Other questions: Are all voluntary organizations good? Recently in the United States we've seen Occupy Wall Street, and in American English there exists the word "community organizer." (I'm not quite sure what they do that is of value.) Does it follow that more of them would be better (i.e. a matter of degree)? Or is it a matter of type? Is the capacity for forming organizations actually even getting less? How is this facilitated/ vitiated by the internet (which was not around in full force at the time of the writing of this book)?
At a minimum, this book has some interesting history and some interesting conceptual discussions. But the actual *testing*/ demonstration/ QUANTIFICATION of the concepts with data is lacking.
Toward the end, some of his arguments got *really* strained. He talked about the failure of black Americans to reach income parity and their various social pathologies as a consequences of atomization/ fragmentation. (p.302). And he goes on to say that Caribbean blacks are less fragmented and so they do a bit better. (And the same as to why Chinese people come to the United States and make money. More cohesiveness and willingness to buy from each other.) I just don't know how much that holds water. There are other factors (none quantified), such as: self-selection, attitudes toward work, and IQ. Was social trust and cohesiveness 25% of the story? 50%? 75%? No guess.
I bought this book second hand (paperback) and it was worth the price. It was a weekend worth of reading time, and because of the wonderful ease of Fukuyama's prose, I don't regret having spent the money or the time.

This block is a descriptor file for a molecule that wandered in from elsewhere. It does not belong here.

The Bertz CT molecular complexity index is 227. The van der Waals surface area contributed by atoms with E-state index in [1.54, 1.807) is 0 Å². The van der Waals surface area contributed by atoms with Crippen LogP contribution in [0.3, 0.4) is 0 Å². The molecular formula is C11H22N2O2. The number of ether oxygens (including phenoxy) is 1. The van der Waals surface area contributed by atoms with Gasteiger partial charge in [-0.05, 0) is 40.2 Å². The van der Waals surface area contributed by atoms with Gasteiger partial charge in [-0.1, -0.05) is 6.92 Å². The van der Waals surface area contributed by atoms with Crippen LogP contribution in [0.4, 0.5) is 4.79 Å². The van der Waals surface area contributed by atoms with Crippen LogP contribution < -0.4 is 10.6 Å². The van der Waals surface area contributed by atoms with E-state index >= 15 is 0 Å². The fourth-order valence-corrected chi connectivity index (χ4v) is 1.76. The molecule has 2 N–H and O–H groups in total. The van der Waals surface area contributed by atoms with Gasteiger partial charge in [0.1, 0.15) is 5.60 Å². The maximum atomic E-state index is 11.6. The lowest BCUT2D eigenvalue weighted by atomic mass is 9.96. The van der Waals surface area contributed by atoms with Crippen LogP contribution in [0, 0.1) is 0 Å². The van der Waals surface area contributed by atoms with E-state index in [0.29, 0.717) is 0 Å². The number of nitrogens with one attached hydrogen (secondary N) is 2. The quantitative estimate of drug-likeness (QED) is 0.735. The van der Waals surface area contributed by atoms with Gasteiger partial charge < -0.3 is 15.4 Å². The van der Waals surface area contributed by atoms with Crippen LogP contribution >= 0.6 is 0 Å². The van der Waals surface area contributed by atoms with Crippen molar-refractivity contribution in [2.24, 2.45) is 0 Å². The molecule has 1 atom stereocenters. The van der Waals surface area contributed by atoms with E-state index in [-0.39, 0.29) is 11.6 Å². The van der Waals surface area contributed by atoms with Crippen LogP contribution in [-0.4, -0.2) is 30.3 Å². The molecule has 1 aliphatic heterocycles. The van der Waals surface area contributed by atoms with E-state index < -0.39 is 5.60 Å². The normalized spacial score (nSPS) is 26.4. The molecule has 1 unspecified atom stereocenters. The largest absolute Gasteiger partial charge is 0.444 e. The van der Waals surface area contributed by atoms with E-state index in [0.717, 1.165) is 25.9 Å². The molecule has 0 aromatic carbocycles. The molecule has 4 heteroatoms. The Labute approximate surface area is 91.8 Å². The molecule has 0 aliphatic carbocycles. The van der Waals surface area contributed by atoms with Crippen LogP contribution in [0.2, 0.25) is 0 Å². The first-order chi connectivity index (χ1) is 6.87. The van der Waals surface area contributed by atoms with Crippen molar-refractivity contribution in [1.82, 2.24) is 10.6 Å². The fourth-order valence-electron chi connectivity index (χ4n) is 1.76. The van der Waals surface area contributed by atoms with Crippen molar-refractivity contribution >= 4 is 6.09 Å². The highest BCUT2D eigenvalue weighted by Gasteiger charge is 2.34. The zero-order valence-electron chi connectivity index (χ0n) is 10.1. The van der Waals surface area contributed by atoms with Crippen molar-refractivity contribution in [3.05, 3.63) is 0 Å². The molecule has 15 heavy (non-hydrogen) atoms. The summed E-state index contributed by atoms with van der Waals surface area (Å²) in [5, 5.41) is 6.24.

Fukuyama says that the ability to trust and work with other people is necessary for economic success. (He calls this “social capital” early in the book but “sociability” later. I have no idea why.) In some places, people find it hard to trust outside the extended family. These places will mostly have family-owned and -run businesses. Where there is already a lot of “sociability,” it will be easier for businesses to become big.
Fukuyama spends the first 22 chapters contrasting a group of what he calls low-trust societies (France, southern Italy, Korea, and China–including Hong Kong and Taiwan) with three high-trust societies (Japan, Germany, and the United States). Some of it was interesting. Some of it was strained. And I kept wondering how much had changed in the twenty years since the book was written.
One of the book’s themes is that there is no one capitalism. There are different capitalisms in different places, shaped by each place’s history and sociology. The book says little about Africa, Latin America, the rest of Asia, or the former communist countries--though implicit in his argument is the (successful) prediction that exporting European and American laws into the former communist countries will not be enough to turn them into prosperous capitalist democracies; the suppression of civil society turned them into low-trust countries, which will make both economic and political life difficult. Fukuyama is critical of economists who fail to take into account how people and societies differ and/or who ignore “transaction costs.”
He has some interesting things to say about religion, how Americans can be both individualistic and communal, and the limits of multi-culturalism, e.g.,the lack of a strong common culture may make minorities worse off because they will not be treated as trustworthy. In fact, I thought the book got more interesting as it approached the end–though it had less to do with trust!
I waffled between three and four stars but finally decided on three, for two reasons. One, its age. Two, its over-promising title.
Fukuyama is a genuinely interesting and informative writer. In his sense of fairness, he also points to examples where trust is generated, and cites them as necessary for a country to make both social and economic progress. I really enjoyed the multiple perspectives that the author brings to his task of explaining how some countries are prosperous, and some are not. He is truly an innovative thinker.